• Review current projects to ensure that all locations outside the U.S. where significant scientific activities are performed have been disclosed through progress reports and final technical reports (as applicable).
  • Review each funding application to ensure that all resources available in direct support of an individual’s research activities (Other Support) is disclosed as required by the federal sponsor at the time of proposal submission, Just-in-Time/pre-award negotiation and post-award
  • Identify foreign countries where the research activities are being conducted.
  • Obtain Sponsor prior approval through OSP when adding a foreign component to an existing federal award.  
  • Determine if sponsor approval is required for international collaborations resulting in co-authorship.


  • Cite in manuscripts only the funding which specifically supports the work in the publication. 
  • Do not cite unrelated financial support in publications. 
  • Check the funding agencies  guidelines for information to be included in publications resulting from grants and contracts. 
  • Carefully review the sponsor's guidelines for reporting publications in reports (i.e. progress or final) as some sponsors differentiate between publications where funding specifically supported the work in the publication and all other publications.  


  • Disclose participation in foreign talent programs to federal sponsors and the university.   

Guidance for Implementing National Security Presidential Memorandum 33 (NSPM-33) on National Security Strategy for United States Government -Supported Research and Development definition:  Effort organized, managed, or funded by a foreign government, or a foreign government instrumentality or entity, to recruit science and technology professionals or students (regardless of citizenship or national origin, or whether having a full-time or part-time position). Some foreign government-sponsored talent recruitment programs operate with the intent to import or otherwise acquire from abroad, sometimes through illicit means, proprietary technology or software, unpublished data and methods, and intellectual property to further the military modernization goals and/or economic goals of a foreign government. Many, but not all, programs aim to incentivize the targeted individual to relocate physically to the foreign state for the above purpose. Some programs allow for or encourage continued employment at United States research facilities or receipt of Federal research funds while concurrently working at and/or receiving compensation from a foreign institution, and some direct participants not to disclose their participation to United States entities. Compensation could take many forms including cash, research funding, complimentary foreign travel, honorific titles, career advancement opportunities, promised future compensation, or other types of remuneration or consideration, including in-kind compensation.”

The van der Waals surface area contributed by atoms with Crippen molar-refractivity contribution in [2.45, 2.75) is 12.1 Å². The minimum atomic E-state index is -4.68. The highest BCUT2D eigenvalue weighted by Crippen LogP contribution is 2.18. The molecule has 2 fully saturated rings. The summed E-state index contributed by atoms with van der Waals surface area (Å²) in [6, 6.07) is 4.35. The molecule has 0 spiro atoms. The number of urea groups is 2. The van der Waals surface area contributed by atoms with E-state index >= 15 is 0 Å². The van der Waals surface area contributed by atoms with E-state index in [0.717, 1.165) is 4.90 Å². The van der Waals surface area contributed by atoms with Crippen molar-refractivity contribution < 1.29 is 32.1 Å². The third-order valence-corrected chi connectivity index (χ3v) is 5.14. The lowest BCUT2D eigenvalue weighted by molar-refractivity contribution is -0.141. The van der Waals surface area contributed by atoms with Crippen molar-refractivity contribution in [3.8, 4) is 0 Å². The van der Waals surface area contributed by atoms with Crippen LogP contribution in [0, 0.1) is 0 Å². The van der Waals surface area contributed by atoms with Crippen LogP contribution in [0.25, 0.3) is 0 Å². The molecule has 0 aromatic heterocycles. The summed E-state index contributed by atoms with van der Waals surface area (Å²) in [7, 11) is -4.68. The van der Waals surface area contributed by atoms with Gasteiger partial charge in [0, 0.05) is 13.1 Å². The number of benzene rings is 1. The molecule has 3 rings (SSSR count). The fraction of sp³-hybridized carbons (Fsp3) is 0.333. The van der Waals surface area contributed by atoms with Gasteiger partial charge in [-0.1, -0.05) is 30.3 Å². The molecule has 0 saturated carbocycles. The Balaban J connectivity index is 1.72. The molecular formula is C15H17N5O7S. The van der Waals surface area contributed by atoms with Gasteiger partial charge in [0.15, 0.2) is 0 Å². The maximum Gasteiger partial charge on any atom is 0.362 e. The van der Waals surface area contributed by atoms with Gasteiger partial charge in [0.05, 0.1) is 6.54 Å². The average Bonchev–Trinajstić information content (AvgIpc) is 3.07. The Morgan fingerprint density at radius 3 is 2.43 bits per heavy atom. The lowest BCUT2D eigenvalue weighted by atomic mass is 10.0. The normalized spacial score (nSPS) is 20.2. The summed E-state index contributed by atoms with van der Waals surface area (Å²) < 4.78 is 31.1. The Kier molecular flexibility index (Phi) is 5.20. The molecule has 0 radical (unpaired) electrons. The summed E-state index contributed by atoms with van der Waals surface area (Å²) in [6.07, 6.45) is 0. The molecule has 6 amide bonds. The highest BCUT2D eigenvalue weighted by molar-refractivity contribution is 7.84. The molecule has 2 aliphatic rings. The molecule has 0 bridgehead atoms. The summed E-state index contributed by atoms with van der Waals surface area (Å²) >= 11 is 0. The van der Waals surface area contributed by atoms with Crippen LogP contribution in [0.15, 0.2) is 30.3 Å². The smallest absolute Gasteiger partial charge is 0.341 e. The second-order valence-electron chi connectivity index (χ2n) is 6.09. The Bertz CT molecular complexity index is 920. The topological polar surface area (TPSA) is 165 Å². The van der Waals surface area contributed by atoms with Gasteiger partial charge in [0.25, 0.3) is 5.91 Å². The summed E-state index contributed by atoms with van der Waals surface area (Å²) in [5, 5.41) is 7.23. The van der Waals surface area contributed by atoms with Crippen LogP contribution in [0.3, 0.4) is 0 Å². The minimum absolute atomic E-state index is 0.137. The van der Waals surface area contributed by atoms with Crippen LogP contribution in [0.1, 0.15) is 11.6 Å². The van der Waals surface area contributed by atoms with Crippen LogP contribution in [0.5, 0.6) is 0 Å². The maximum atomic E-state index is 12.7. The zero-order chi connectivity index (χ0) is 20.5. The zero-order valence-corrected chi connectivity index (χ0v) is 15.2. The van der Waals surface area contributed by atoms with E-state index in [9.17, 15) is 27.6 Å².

Department of Energy definition:  Distinguishing features of a foreign government talent recruitment program (covered by this policy) include:

(a) Compensation provided by the foreign state to the targeted individual in exchange for the individual transferring knowledge and expertise to the foreign country. The compensation can take several forms, such as cash, research funding, honorific titles, career advancement opportunities, promised future compensation, or other types of remuneration or other consideration.

(b) Recruitment refers to the foreign state sponsor's active engagement in attracting the targeted individual to join the foreign-sponsored program and transfer their knowledge and expertise to the foreign state. The targeted individual may be employed and located in the United States, or in the foreign state.

Note that, generally, an invitation by a foreign state to simply attend or present work at an international conference would not constitute recruitment. 

Contact the Director of Research Security or the Vice-President for Research if you have not disclosed participation in a foreign talent program to discuss the activity. 

Article of Interest to NIH funded investigators

Why Properly Acknowledging NIH Support in Your Paper is Important by Dr. Michael Lauer (April 19,2021)

The Office of the Vice President for Research (OVPR) continues to monitor new regulations and guidance provided by funding agencies regarding foreign relationships and activities, and we will inform the University community of relevant changes. Updates and new information will also be provided on this page.